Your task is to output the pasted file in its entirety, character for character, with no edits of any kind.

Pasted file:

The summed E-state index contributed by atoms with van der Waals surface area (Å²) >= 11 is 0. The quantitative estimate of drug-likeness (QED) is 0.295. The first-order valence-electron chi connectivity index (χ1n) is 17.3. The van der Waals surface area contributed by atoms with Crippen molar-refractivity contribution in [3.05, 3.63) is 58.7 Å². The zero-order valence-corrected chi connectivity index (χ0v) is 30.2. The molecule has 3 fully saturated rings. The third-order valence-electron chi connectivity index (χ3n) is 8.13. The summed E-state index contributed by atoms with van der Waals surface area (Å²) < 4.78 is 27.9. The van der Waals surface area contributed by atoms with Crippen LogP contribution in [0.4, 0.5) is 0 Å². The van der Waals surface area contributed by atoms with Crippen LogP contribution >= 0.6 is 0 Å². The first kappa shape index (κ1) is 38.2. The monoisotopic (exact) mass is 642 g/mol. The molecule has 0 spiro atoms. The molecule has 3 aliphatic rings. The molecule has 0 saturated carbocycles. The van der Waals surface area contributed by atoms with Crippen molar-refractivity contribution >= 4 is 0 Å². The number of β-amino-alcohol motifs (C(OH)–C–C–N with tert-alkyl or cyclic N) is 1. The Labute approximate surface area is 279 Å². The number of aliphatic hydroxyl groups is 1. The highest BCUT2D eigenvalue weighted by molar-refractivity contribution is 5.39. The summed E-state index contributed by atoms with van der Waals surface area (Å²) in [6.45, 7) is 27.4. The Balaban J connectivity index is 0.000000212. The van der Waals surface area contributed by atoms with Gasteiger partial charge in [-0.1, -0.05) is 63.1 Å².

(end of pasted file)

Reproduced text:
The summed E-state index contributed by atoms with van der Waals surface area (Å²) >= 11 is 0. The quantitative estimate of drug-likeness (QED) is 0.295. The first-order valence-electron chi connectivity index (χ1n) is 17.3. The van der Waals surface area contributed by atoms with Crippen molar-refractivity contribution in [3.05, 3.63) is 58.7 Å². The zero-order valence-corrected chi connectivity index (χ0v) is 30.2. The molecule has 3 fully saturated rings. The third-order valence-electron chi connectivity index (χ3n) is 8.13. The summed E-state index contributed by atoms with van der Waals surface area (Å²) < 4.78 is 27.9. The van der Waals surface area contributed by atoms with Crippen LogP contribution in [0.4, 0.5) is 0 Å². The van der Waals surface area contributed by atoms with Crippen LogP contribution >= 0.6 is 0 Å². The first kappa shape index (κ1) is 38.2. The monoisotopic (exact) mass is 642 g/mol. The molecule has 0 spiro atoms. The molecule has 3 aliphatic rings. The molecule has 0 saturated carbocycles. The van der Waals surface area contributed by atoms with Crippen molar-refractivity contribution >= 4 is 0 Å². The number of β-amino-alcohol motifs (C(OH)–C–C–N with tert-alkyl or cyclic N) is 1. The Labute approximate surface area is 279 Å². The number of aliphatic hydroxyl groups is 1. The highest BCUT2D eigenvalue weighted by molar-refractivity contribution is 5.39. The summed E-state index contributed by atoms with van der Waals surface area (Å²) in [6.45, 7) is 27.4. The Balaban J connectivity index is 0.000000212. The van der Waals surface area contributed by atoms with Gasteiger partial charge in [-0.1, -0.05) is 63.1 Å².